MSIF’s recent Atlas of MS survey showed that 72% of countries have major barriers in accessing DMTs and these barriers are even more pronounced in low and middle-income countries. 70% of low-income countries and 60% of countries in the World Health Organisation (WHO) African region report no licensed MS DMTs available for use. High-efficacy monoclonal antibodies – such as natalizumab, alemtuzumab or ocrelizumab – are particularly poorly available.

‘Off-label’ treatments are those that have been approved for other conditions, but not specifically MS. Off-label DMTs are often more readily available and affordable in health systems, and may provide a treatment option where other DMTs are unavailable or unaffordable. The Atlas of MS showed that off-label use is common – they were used in at least 89 countries. The evidence-base for off-label treatments is different to treatments which have regulatory approval, but they may be the only option in low-resource settings. The question of whether to use off-label treatments is a real issue that health systems, clinicians and people affected by MS face, and we want to support people to understand the benefits and risks, so they can make the best decisions to manage MS.

In this recently published paper, we put forward general principles for the ethical use of off-label DMTs for treating MS, and a process to assess existing evidence and develop recommendations for their use. The principles are outlined below and you can find the detailed process in the full MS Journal article.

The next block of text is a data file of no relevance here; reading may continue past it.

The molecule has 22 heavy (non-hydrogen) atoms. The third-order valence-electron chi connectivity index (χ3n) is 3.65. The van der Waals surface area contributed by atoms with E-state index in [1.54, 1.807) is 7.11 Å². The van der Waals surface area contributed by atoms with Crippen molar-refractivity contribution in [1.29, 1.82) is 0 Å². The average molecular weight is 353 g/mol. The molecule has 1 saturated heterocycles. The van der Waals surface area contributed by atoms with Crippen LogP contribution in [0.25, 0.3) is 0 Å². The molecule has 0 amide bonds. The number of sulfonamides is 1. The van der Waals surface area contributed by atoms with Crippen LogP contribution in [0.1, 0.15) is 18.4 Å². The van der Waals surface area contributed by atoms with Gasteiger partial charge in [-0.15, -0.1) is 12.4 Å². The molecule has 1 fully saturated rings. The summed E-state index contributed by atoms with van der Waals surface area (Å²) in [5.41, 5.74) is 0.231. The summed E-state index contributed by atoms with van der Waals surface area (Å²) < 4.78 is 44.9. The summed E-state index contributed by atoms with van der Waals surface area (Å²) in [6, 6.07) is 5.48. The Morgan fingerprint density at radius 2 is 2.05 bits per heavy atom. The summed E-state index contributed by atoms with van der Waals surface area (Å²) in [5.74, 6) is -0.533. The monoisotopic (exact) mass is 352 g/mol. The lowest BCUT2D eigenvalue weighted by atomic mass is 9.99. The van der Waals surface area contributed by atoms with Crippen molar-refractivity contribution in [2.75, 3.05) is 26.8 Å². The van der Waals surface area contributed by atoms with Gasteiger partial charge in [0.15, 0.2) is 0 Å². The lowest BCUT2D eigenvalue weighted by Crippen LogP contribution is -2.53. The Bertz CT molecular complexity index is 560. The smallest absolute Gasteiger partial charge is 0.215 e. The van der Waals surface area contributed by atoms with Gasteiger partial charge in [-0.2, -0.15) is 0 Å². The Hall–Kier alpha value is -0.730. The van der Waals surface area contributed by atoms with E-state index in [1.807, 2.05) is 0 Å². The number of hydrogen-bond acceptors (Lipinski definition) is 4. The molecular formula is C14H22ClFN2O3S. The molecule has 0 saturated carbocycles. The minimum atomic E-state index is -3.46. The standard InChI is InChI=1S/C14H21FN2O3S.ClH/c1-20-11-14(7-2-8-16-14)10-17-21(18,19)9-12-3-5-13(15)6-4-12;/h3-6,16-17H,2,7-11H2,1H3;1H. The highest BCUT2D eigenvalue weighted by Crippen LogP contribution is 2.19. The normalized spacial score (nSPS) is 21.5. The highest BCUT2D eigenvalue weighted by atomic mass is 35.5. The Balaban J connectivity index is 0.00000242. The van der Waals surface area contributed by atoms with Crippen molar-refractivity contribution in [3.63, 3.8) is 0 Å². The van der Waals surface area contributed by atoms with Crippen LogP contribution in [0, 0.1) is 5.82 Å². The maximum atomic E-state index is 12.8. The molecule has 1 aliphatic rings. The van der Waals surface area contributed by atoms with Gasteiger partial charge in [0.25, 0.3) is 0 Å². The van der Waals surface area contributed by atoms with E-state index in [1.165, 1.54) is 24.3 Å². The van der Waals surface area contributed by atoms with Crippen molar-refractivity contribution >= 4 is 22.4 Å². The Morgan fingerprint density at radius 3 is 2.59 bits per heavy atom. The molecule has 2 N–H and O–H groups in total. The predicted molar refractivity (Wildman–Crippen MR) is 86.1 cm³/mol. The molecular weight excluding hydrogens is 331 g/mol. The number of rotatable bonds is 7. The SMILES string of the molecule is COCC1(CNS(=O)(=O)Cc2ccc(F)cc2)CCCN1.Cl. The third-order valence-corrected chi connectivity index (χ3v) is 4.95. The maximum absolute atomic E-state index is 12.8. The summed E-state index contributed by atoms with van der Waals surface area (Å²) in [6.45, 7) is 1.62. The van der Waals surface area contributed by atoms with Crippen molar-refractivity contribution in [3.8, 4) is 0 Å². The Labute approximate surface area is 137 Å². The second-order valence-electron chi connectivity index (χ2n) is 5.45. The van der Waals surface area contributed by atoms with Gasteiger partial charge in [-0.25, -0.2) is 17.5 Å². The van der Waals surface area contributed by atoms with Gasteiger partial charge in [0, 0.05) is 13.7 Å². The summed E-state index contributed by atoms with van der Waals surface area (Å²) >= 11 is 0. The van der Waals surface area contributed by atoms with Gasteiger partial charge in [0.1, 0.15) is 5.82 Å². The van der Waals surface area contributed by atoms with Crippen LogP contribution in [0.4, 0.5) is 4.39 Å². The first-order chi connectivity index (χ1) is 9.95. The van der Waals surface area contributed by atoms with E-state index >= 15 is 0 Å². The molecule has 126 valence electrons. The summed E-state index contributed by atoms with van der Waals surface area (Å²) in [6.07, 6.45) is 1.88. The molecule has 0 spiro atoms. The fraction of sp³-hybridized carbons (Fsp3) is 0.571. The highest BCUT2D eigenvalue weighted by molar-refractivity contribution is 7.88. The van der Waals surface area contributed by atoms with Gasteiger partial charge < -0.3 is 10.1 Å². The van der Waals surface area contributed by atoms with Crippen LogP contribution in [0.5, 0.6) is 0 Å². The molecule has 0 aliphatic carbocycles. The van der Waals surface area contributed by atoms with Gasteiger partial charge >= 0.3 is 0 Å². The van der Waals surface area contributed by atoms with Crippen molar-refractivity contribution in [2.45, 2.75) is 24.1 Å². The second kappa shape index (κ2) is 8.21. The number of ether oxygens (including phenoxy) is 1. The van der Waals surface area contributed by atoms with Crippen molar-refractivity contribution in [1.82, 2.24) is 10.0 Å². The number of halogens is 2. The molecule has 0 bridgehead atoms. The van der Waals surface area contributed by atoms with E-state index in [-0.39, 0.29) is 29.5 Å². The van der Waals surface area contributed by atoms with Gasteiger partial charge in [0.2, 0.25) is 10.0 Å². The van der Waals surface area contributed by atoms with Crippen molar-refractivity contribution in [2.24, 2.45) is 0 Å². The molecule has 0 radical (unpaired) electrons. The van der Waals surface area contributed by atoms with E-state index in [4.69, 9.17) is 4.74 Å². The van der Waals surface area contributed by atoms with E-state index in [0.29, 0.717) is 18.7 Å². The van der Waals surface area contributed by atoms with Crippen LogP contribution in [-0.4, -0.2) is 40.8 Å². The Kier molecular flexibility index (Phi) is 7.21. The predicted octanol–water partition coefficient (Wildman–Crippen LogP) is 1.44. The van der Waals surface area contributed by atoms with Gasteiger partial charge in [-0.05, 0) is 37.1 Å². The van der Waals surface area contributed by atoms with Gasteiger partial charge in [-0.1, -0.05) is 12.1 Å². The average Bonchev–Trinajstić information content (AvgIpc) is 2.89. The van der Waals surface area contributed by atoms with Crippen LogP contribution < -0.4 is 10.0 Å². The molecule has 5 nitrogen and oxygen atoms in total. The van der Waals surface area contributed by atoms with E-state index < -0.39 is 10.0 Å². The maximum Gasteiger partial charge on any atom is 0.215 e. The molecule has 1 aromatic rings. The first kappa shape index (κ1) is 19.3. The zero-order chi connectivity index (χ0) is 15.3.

Principles and long-term changes

General principles for the ethical use of off-label DMTs for treating MS and long-term changes needed:

  1. Off-label use of DMTs to treat MS should be driven by the need to protect the person’s health.
  2. Off-label use should be evidence-driven and considered when on-label DMTs are not tolerated, unsuitable for the best clinical outcome, unavailable or unaffordable.
  3. Shared decision-making between people with MS and their healthcare professional is especially important when off-label DMTs are considered.
  4. Appropriate information on health benefits and risks of the off-label DMT should be made available to people with MS by their healthcare professional during the full disease management pathway.
  5. Outcomes, effectiveness and adverse events when using off-label DMTs to treat MS should be carefully monitored.

Long-term changes needed:

  1. To support evidence-driven clinical decision-making and reimbursement decisions, guidelines for the use of off-label DMTs to treat MS are needed.
  2. The regulation of off-label prescribing for MS should be further considered and developed both nationally and internationally to support best clinical practice.
  3. Regulatory agencies and other organisations should develop measures to facilitate official registration of off-label use of medicines with a positive benefit–harm balance based on adequate evidence.

Endorsements from the global community

The principles and process are endorsed by the World Federation of Neurology (WFN), American Academy of Neurology (AAN), European Academy of Neurology (EAN), Americas Committee for Treatment and Research in Multiple Sclerosis (ACTRIMS), European Committee for Treatment and Research in Multiple Sclerosis (ECTRIMS), Middle-East North Africa Committee for Treatment and Research in Multiple Sclerosis (MENACTRIMS) and Pan-Asian Committee for Treatment and Research in Multiple Sclerosis (PACTRIMS).